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# Which Logical Difference?

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(BTW apologies for the topic title. I did not set out to create a series of similarly named topics - if I had I might have given more thought to their names.)

I was considering again the claim from Database Explorations that "Integers aren’t rational numbers", and the following sentences struck me as the heart of the matter

But isomorphic doesn’t mean identical! There’s a clear logical difference between the two systems.

Now, Wikipedia has this to say

In certain areas of mathematics, notably category theory, it is valuable to distinguish between equality on the one hand and isomorphism on the other

which rather suggests that in some areas of mathematics it is not valuable to distinguish between equality and isomorphism.

The question then is: In which area of mathematics is the relational model?

Should we distinguish the integers from the integer rationals because they are "only" isomorphic, and not (depending on the construction) "the same", or should we forgo that distinction and, as mathematicians would say "identify the integers and the rationals".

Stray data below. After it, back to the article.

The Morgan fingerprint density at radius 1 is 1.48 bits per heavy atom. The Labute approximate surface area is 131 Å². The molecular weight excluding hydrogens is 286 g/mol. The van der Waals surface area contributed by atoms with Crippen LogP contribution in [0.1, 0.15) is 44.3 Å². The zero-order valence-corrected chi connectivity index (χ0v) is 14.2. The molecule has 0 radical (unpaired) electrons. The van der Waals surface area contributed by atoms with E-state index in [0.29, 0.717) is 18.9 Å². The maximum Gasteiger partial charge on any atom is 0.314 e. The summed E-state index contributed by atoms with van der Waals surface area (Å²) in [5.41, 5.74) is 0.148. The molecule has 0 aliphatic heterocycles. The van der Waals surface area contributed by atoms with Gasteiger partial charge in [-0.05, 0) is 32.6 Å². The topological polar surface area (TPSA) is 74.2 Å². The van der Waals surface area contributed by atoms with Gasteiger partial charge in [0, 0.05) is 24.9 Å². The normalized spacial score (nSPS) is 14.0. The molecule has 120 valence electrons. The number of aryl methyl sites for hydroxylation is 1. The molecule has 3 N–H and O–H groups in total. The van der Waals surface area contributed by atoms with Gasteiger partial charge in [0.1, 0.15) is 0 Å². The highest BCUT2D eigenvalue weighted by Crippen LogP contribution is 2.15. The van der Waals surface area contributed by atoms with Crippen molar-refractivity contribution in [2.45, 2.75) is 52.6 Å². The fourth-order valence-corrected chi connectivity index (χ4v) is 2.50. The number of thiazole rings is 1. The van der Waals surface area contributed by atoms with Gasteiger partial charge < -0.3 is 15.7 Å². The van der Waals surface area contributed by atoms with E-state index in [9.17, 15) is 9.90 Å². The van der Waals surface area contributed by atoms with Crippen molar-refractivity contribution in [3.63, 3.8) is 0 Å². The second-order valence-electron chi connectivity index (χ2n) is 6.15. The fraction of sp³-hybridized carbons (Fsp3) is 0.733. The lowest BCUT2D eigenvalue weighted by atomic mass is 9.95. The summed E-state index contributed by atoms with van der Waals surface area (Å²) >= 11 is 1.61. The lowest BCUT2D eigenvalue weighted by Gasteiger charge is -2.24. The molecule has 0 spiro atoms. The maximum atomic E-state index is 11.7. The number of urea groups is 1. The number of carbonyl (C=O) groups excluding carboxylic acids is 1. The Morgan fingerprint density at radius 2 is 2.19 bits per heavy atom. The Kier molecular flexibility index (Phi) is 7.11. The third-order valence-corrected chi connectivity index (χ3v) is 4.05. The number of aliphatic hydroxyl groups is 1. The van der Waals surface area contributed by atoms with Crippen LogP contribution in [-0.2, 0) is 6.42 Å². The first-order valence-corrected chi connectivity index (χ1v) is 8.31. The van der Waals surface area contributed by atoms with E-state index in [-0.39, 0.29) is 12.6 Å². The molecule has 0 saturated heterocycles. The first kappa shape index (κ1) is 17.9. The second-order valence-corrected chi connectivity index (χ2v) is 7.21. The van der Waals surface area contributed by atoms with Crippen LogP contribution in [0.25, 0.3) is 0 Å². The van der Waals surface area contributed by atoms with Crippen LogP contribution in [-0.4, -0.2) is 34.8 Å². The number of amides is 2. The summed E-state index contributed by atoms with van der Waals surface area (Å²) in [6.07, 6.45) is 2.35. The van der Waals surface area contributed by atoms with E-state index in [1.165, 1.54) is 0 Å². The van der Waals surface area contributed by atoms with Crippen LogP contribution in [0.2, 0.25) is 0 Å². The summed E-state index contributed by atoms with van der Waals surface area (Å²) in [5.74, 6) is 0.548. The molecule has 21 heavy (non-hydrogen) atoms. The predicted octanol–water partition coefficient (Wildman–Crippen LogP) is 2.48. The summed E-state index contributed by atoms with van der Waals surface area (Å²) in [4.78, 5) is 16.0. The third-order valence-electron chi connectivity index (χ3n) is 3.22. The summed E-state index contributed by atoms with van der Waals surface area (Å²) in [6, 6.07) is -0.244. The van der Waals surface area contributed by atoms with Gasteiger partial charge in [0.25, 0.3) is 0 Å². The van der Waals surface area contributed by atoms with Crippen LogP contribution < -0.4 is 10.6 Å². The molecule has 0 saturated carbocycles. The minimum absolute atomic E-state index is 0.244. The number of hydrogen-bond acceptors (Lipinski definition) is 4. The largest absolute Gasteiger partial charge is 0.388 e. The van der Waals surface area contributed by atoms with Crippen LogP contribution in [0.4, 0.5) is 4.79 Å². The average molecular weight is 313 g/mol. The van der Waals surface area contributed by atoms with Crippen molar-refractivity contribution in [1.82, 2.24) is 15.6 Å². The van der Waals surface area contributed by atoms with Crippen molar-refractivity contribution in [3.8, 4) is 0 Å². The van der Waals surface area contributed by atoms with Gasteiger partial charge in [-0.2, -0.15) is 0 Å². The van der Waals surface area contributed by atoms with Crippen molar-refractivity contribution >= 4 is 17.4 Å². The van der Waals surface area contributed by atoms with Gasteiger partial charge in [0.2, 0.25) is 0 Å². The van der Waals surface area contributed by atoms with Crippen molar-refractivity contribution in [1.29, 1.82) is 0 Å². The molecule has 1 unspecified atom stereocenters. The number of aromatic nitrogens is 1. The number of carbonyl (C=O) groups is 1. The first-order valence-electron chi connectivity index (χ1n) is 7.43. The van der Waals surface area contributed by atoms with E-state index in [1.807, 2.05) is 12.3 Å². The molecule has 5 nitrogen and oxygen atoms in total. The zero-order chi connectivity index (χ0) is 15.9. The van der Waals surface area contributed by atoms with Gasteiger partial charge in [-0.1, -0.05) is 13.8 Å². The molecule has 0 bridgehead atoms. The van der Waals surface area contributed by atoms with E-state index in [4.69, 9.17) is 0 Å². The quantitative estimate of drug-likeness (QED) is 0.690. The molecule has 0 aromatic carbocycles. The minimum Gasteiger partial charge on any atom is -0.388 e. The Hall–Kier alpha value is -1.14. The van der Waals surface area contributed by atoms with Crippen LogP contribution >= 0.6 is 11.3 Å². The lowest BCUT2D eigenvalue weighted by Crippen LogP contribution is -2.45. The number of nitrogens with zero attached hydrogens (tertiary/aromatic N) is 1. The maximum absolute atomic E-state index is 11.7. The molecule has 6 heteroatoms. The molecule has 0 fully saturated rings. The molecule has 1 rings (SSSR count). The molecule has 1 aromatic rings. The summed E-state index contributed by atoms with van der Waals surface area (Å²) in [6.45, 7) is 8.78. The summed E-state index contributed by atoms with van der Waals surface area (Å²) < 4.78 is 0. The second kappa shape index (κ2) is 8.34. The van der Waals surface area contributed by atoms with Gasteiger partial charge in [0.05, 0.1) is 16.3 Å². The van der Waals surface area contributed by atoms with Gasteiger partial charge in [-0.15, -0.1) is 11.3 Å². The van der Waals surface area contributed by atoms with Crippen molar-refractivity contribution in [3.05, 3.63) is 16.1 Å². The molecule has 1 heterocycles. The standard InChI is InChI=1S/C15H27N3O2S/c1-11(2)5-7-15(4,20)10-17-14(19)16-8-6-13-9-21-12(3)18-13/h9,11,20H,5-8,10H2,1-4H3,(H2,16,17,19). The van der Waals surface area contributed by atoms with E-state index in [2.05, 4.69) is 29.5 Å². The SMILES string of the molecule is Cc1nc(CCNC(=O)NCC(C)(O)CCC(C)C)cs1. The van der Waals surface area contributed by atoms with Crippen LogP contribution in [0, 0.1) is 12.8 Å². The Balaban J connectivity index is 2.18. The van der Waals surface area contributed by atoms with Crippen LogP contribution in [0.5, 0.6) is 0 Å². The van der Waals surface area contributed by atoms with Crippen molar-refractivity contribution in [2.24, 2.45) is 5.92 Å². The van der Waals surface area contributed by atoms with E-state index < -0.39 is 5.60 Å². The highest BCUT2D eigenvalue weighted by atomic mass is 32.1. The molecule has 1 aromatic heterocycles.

As Stuart and Tall in The Foundations of Mathematics (2nd ed, pg 197) say:

Mathematicians take a more pragmatic route. They 'identify' ℕ₀ and ℤ⁺, that is, they ignore the technical set-theoretic distinction between them for purposes of arithmetic and order. This causes no harm because these two systems have exactly the same mathematical structure as regards arithmetic and order. If we ignore the distinction, we can consider ℕ₀ to be a subsystem of ℤ. This fits with how the human mind simplifies the situation by thinking of ℕ₀ and ℤ⁺ as different ways to represent the same underlying mathematical concept.